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Reflections on COVID-19 vaccine rollout



Last month President Emmerson Mnangagwa held a state of the nation address where he indicated that a COVID-19 vaccine was expected into the country “quite soon”. He indicated that further announcements regarding the process would be made “in the coming days”.

On February 4, 2021, the President addressed the nation again and confirmed that the government was in the process of developing and finalising a State-funded national vaccination strategy and a national vaccine deployment framework, respectively.

Subsequently, a national rollout, deployment and vaccination plan (DVP) was presented before Parliament on February 16 2021.

As the COVID-19 global pandemic continues to spread, the bringing to market of several vaccinations against the virus has been met with mixed feelings across the world.

In a developing country such as Zimbabwe, the rollout of a COVID-19 vaccine has inevitably raised more questions than answers.

In view of the fact that it is a constitutionally guaranteed right that every citizen and resident of Zimbabwe has access to basic healthcare and bodily and psychological protection, it becomes necessary to examine the fundamental rights and freedoms that are inherent to the DVP.

In Zimbabwe, the primary legislation on public healthcare is the Public Health Act [Chapter 15:17] (the Public Health Act) which, amongst other things, stipulates crucial guiding principles that are incumbent to public health practices.

Section 31 of the Act provides that public health policy and practice ought to be guided and informed by, a respect for human rights, the employment of precautionary and protective measures when there is uncertainty or incomplete information about a public health risk, the involvement of the community in decisions and actions that affect their health, the promotion of access to information and education regarding public health and respect for international commitments as they pertain to public health.

In view of the provisions of the Public Health Act, and pursuant to the state of the nation address given by the President on January 23 2021, the Zimbabwe Human Rights NGO Forum, in a letter dated January 26 2021 sought clarity and access to information from the Health and Child Welfare ministry regarding the rollout of the national vaccination strategy.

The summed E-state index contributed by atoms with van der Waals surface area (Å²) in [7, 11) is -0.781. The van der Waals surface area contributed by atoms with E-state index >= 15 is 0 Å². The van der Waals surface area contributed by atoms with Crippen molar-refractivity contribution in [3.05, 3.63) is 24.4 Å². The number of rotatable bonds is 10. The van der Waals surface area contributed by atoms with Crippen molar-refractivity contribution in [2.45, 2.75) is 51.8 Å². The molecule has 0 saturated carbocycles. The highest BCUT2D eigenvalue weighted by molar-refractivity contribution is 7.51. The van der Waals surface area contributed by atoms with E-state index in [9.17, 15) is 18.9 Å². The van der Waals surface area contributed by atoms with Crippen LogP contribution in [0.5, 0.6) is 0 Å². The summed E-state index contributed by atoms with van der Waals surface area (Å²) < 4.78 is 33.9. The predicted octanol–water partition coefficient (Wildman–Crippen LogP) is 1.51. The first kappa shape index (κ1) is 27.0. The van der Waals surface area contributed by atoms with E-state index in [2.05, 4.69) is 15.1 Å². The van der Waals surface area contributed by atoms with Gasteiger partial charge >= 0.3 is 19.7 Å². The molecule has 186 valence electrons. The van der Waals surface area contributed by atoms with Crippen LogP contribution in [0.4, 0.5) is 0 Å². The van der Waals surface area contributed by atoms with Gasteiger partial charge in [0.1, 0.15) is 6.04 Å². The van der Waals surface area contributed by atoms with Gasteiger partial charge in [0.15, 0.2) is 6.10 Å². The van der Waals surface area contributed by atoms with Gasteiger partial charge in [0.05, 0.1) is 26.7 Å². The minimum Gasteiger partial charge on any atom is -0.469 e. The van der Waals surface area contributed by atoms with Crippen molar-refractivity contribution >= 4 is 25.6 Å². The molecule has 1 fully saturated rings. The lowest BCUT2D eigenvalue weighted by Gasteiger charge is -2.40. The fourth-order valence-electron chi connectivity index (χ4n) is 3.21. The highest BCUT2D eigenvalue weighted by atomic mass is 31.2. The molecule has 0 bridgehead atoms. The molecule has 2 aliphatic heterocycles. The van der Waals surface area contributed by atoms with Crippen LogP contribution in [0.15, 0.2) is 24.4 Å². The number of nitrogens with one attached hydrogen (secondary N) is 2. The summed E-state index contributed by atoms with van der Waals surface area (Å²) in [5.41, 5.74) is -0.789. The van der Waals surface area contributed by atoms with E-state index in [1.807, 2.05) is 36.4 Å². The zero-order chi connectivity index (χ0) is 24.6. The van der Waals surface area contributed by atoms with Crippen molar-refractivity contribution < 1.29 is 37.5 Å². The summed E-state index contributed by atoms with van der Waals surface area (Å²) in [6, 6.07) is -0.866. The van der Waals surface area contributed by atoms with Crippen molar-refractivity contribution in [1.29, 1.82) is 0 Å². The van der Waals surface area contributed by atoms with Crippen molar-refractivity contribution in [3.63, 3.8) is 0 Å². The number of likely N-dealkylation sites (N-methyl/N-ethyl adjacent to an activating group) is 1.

In a letter of response dated January 28 2021, the ministry indicated that it had taken a “measured approach” in the acquisition of COVID-19 vaccines due to a varied number of considerations.

It was further indicated that the choice of vaccine to be used, its importation and distribution would fall within the purview of the State.

On February 4 2021, the President addressed the nation, and in addition to echoing the contents of the letter received by the Human Rights NGO Forum, highlighted the following in relation to the national vaccination strategy:

  1. That the government has set aside resources for the acquisition of vaccines together with related partners;
  2. That the acquisition of vaccines would be State-funded and available to the public at no cost;
  3. That frontline essential staff, the elderly and those with specific health risk considerations would be prioritised in the first phase of inoculation; and
  4. That China had donated 200 000 doses of the Sinopharm COVID-19 vaccine to the State.

The indications made by the President were further elaborated in the DVP presented before Parliament by Vice-President and Health and Child Care minister Constantino Chiwenga on February 16 2021. Highlights emanating from the DVP included the following:

  1. Vaccines will be received every two to three weeks for distribution;
  2. An operational budget to fund the rollout plan has been shared with the Treasury;
  3. Vaccinations will be targeted at reaching 60% of the population to achieve herd immunity;
  4. Vaccinations will be registered with the Medicines Control Authority of Zimbabwe;